I’m a writer. I call myself that most of the time, but it’s not always true. I’ve written a couple of novels, online bits and pieces. I even wrote a poem. Once. I love writing, and I love reading but, now and again, I can’t do either.
This is not another post about writer’s block. Well, I suppose it is, in a way. But not the kind of block which makes you sit staring at a blinking cursor, having backspaced the last twenty sentences you just tried, without keeping any of them. Instead I’m talking about other stuff taking over. Real life stuff that just won’t leave you alone. No, not time or opportunity – a true writer will always find the time or place to write. I’m talking about things taking over your soul so you don’t have the urge or energy to write. About anything.
A good example is falling in love. Some people find a new romance the perfect excuse to express what they feel through writing. Others are consumed by it so completely they can’t bear to sit down and put their fingers to a keyboard. I’m one of those. I’m not in love right now, but I have been. I’m even willing to confess that I’ve occasionally avoided relationships simply because I know they’ll stop me writing. That wonderful, all-encompassing feeling is no friend to my books when I can’t even see the screen because the new guy in my life is constantly in my thoughts.
Another one is a new hobby. You can’t be tapping away while you’re making paper flowers or model airplanes, or in the garden tending your baby carrots can you? When your laptop is open on ebay more often than it is on Word, you’re not writing, are you?
Then there are new jobs, or promotions. Like it or not, as budding writers we usually have to supplement our (ahem) royalties with jobs that can actually pay the rent. This requires a balancing act between doing the job (and all the chores that still need doing while we’re out there working), and writing. When the balance goes awry because of pressure, stress or worry, it’s often our writing that takes one for the team.
The number and types of things that can affect our ability to write (and by ability I mean desire and inspiration, not talent) are manifold. Almost anything from a sick or deceased family member, to an addiction to bingo can all impinge.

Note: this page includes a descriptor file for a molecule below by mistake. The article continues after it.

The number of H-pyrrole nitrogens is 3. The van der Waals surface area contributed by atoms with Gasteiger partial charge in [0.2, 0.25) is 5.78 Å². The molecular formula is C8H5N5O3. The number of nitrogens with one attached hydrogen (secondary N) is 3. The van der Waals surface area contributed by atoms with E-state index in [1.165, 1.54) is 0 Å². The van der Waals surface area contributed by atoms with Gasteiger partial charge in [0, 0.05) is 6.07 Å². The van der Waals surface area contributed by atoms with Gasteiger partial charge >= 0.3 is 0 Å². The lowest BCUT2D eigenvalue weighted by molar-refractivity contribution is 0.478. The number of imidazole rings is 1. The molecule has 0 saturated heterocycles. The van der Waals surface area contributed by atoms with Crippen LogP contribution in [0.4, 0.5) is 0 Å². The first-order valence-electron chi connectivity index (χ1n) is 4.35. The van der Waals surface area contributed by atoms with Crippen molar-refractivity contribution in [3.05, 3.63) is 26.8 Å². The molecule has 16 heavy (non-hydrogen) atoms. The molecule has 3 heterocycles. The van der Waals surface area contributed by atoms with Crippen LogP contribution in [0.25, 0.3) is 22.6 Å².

If this has, is or might be happening to you, take heart. I’ve been writing long enough to have learned that these things pass. The passion of a new relationship settles down to fondness (or ends). The new job becomes just your job – the deadlines and milestones you were working towards are met and passed. The family member is cured, the grief subsides. I’ve done it all, (well, not the bingo) and got through it all. And then I’ve gone back to writing.
I’m in that state right now. My energy and inspiration is all used up on a project that won’t let me think of anything else. I have to finish it, or at least take it to a plateau stage, before I can turn my thoughts back to writing.
It’s a worrying and desperate feeling not wanting to write when being a writer is how I identify myself. I know from experience, though, that I will eventually come through this phase – this distraction, this obsession – and emerge ready to write. I also know the break will do me good. Those stale works in progress I’ve been struggling with can be met with new insight, eyes and inspiration. I’ll be revived by it and refreshed mentally, so what I write will be better than before.
So don’t look at the distractions of life as a negative. Provided they’re not used as an excuse, they can be a positive interlude. The smoke in your eyes makes them water and burn, but those tears wash them clean, and when the smoke’s gone you’ll have the vision, clarity and insight to take your work to a whole new level.